dr Stephen Haskins completes his personal marathon miracle in Manhattan

The working days are long for Dr. Stephen Haskins. As an anesthetist and Chief Medical Diversity Officer for the Hospital for Special Surgery (HSS), he's usually in the office no later than 7:30 a.m. and isn't ready until his room is ready.

In 2019, as his personal and professional life became increasingly busy, Dr. Stephen Haskins that he was carrying some extra weight and wasn't comfortable with his form. He'd run midfield and highfield on the track and cross-country at school, so he'd always enjoyed running in some capacity. He began challenging himself to run miles and found himself hooked on the peace running that was on offer.

"Once you run regularly and get into the long-distance zone, it becomes very addictive," Haskins said. "I'll be out there listening to podcasts or audiobooks, just unplugging and pushing myself with that runner's high that you get when you hit the miles you set out to do that day."

Two years ago, he was scheduled to run his first marathon in Maryland, but the event was canceled due to the threat of COVID-19. Haskins was still running his own personal 26.2 on the day of the marathon in New York City. He would then contract the virus and fight off symptoms he thought could put an end to him, to ever be able to enjoy a nice, brisk run again.

On March 19, Dr. Stephen Haskins crossed the finish line of the first United Tri-Hero Cup Challenge in 2:00:09. The half marathon honored New York City's bravest first responders who have been on the front lines during the pandemic, including HSS doctors, NYPD and NYFD. Haskins detailed his experiences with Covid, the emotional and physical toll of working on the front lines during the pandemic and why his first official marathon was one he will always remember.

The personal path of Dr. Stephen Haskins 26.2

After doing all the training and running marathon miles alone, I said I would run one myself. I did it the weekend the marathon was scheduled to take place in Maryland. I figured I put all that work into it, I might as well check that box. I live in New York and it's actually a very runner-friendly city if you know where to run. I used to run in the Lower East Side, and I actually started there and ran north to 39th Street. There's this little area that's east of FDR Drive that gets you as far on the East Side as possible before it all becomes highway. Then I looped past Battery Park and ran up to the Washington Heights area on the West Side. Basically I walked all the way around Manhattan all the way to the top and then came back down to Houston Street. If you do that, you actually get a little over 26.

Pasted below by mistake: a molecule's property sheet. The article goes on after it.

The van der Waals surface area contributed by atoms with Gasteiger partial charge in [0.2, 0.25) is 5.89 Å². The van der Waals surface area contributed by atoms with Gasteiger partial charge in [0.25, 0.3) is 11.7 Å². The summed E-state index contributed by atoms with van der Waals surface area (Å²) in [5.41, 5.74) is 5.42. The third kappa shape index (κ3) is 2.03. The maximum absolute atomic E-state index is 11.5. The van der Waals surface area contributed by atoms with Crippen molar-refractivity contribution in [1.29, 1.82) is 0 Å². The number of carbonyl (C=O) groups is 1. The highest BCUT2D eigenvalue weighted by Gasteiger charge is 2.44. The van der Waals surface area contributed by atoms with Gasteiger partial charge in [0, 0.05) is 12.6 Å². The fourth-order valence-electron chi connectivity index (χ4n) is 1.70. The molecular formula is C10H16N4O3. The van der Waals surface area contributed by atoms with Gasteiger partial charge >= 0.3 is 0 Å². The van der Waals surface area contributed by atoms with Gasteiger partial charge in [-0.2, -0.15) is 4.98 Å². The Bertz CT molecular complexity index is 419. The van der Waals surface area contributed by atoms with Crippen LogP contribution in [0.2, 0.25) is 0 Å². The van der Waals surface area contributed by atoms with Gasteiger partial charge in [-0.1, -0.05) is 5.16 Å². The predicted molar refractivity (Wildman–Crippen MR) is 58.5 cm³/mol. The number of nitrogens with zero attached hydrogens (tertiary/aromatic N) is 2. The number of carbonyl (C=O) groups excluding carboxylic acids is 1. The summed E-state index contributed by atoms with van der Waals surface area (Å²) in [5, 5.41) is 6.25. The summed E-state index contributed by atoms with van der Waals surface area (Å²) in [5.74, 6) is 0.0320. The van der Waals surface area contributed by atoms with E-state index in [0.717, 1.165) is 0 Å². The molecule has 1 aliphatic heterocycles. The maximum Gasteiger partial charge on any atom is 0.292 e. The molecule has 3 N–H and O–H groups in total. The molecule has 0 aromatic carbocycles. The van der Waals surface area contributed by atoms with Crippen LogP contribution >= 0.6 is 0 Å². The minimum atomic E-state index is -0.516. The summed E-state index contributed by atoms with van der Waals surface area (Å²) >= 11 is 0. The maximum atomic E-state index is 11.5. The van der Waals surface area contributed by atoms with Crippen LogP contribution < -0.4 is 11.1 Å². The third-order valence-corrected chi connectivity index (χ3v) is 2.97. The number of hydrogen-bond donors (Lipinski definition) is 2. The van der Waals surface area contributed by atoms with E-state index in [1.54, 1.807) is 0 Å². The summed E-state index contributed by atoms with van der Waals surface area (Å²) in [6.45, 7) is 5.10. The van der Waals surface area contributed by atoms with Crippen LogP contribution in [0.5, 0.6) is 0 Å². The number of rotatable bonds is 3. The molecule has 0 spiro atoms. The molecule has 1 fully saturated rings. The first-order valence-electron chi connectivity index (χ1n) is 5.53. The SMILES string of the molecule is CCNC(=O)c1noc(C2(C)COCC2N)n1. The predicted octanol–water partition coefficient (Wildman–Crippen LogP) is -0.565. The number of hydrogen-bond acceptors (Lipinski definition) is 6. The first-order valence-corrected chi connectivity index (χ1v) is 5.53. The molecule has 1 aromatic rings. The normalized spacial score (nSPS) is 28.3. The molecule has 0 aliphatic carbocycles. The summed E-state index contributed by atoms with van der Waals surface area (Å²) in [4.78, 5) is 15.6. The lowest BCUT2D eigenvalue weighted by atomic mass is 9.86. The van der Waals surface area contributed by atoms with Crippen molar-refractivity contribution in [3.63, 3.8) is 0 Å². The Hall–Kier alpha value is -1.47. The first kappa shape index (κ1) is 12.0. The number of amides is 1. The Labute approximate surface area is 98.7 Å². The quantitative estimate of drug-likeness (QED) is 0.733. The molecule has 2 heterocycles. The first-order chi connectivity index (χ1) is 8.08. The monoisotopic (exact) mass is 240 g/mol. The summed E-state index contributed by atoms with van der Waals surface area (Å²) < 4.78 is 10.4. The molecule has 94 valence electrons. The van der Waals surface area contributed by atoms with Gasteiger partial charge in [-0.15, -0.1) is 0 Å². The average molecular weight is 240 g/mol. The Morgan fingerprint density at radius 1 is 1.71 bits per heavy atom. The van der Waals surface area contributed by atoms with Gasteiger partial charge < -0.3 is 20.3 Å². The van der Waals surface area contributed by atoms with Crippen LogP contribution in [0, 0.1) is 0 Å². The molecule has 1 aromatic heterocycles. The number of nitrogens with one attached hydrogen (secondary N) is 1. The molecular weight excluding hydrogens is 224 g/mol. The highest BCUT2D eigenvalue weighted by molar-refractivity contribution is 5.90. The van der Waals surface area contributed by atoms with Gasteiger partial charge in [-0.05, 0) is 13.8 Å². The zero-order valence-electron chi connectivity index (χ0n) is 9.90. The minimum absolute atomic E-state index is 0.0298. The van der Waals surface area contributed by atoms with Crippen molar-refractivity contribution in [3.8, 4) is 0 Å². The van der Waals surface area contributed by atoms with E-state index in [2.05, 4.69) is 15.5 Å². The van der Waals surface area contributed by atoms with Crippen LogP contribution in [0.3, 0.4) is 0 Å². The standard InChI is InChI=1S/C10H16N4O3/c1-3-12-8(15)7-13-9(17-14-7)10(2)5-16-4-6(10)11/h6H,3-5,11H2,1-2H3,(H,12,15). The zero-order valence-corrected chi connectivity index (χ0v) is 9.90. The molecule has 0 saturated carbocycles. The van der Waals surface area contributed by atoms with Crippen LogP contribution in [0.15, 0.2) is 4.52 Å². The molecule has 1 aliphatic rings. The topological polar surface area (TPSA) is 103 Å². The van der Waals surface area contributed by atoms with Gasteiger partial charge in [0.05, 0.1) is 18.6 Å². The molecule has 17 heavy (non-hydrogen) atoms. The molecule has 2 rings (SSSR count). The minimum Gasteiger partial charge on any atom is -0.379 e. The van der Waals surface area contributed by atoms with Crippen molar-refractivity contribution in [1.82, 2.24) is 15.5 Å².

A citywide shutdown

Luckily we never ran into trouble from a PPE shortage perspective and have always been adequately resourced when working with Covid patients. The day before I contracted Covid, there was an extreme shutdown in the middle of New York. I jogged 14 miles up 5th Avenue to Central Park. I circled Central Park and came down 7th Avenue through Times Square. I swear I saw more people in Central Park than on 5th and 7th Avenues. Everything was locked. It looked like a scene from one of those post-apocalyptic movies. I wasn't feeling great during this run. My throat was tingling and it was cold and rainy. I came home with a bit of a cough. I was on the couch next to my wife and she was making a Covid joke and I was like, 'I just ran 14 miles, what are you talking about?'

The next day I was not feeling well and in the operating room I developed a fever. I immediately went home and quarantined for the next two weeks. Luckily, my wife and two-year-old son didn't get sick, but I was hit pretty hard. I spent the next two weeks with severe body aches, contracted pneumonia, and had the worst headache of my life for several days. I think all the time I should take care of Covid patients. This is the only true emergency for anesthesiologists. It's the airway, everyone gets intubated and critical care is an integral part of our training. Ventilators are something we deal with every day in the operating room and when caring for patients in the intensive care unit. I was on the brink of misery with this horrible virus. I kept telling myself I had to get out again, but I couldn't because I had a fever for well over a week. I didn't go back to work until I had been fever-free for three days.